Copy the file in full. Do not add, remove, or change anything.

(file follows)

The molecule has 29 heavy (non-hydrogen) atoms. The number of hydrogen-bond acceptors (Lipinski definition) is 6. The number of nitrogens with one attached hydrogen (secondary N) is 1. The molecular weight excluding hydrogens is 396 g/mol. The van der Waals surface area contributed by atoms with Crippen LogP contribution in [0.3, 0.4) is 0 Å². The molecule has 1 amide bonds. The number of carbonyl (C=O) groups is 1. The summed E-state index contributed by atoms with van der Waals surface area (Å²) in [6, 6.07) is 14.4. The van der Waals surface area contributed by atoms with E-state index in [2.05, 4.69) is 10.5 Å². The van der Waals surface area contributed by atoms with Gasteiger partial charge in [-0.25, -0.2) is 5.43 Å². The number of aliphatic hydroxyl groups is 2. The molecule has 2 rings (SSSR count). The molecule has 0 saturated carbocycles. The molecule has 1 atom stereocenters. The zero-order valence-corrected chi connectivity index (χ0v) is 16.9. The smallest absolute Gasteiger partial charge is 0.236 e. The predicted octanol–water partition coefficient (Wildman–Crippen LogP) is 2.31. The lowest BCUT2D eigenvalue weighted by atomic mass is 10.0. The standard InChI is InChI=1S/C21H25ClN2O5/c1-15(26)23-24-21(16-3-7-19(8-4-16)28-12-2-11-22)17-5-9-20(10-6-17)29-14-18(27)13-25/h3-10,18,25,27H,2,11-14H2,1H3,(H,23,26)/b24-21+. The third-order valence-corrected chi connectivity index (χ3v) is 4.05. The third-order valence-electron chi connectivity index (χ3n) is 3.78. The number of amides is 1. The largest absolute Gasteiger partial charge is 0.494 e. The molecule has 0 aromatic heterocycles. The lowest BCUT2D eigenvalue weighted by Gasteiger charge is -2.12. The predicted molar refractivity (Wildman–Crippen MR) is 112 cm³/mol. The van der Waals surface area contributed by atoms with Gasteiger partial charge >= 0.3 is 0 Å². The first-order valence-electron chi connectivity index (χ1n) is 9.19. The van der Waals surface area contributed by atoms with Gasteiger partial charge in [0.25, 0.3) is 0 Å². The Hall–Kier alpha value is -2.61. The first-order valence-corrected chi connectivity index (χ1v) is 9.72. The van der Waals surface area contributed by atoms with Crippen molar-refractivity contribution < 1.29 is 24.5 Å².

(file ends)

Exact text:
The molecule has 29 heavy (non-hydrogen) atoms. The number of hydrogen-bond acceptors (Lipinski definition) is 6. The number of nitrogens with one attached hydrogen (secondary N) is 1. The molecular weight excluding hydrogens is 396 g/mol. The van der Waals surface area contributed by atoms with Crippen LogP contribution in [0.3, 0.4) is 0 Å². The molecule has 1 amide bonds. The number of carbonyl (C=O) groups is 1. The summed E-state index contributed by atoms with van der Waals surface area (Å²) in [6, 6.07) is 14.4. The van der Waals surface area contributed by atoms with E-state index in [2.05, 4.69) is 10.5 Å². The van der Waals surface area contributed by atoms with Gasteiger partial charge in [-0.25, -0.2) is 5.43 Å². The number of aliphatic hydroxyl groups is 2. The molecule has 2 rings (SSSR count). The molecule has 0 saturated carbocycles. The molecule has 1 atom stereocenters. The zero-order valence-corrected chi connectivity index (χ0v) is 16.9. The smallest absolute Gasteiger partial charge is 0.236 e. The predicted octanol–water partition coefficient (Wildman–Crippen LogP) is 2.31. The lowest BCUT2D eigenvalue weighted by atomic mass is 10.0. The standard InChI is InChI=1S/C21H25ClN2O5/c1-15(26)23-24-21(16-3-7-19(8-4-16)28-12-2-11-22)17-5-9-20(10-6-17)29-14-18(27)13-25/h3-10,18,25,27H,2,11-14H2,1H3,(H,23,26)/b24-21+. The third-order valence-corrected chi connectivity index (χ3v) is 4.05. The third-order valence-electron chi connectivity index (χ3n) is 3.78. The number of amides is 1. The largest absolute Gasteiger partial charge is 0.494 e. The molecule has 0 aromatic heterocycles. The lowest BCUT2D eigenvalue weighted by Gasteiger charge is -2.12. The predicted molar refractivity (Wildman–Crippen MR) is 112 cm³/mol. The van der Waals surface area contributed by atoms with Gasteiger partial charge >= 0.3 is 0 Å². The first-order valence-electron chi connectivity index (χ1n) is 9.19. The van der Waals surface area contributed by atoms with Gasteiger partial charge in [0.25, 0.3) is 0 Å². The Hall–Kier alpha value is -2.61. The first-order valence-corrected chi connectivity index (χ1v) is 9.72. The van der Waals surface area contributed by atoms with Crippen molar-refractivity contribution < 1.29 is 24.5 Å².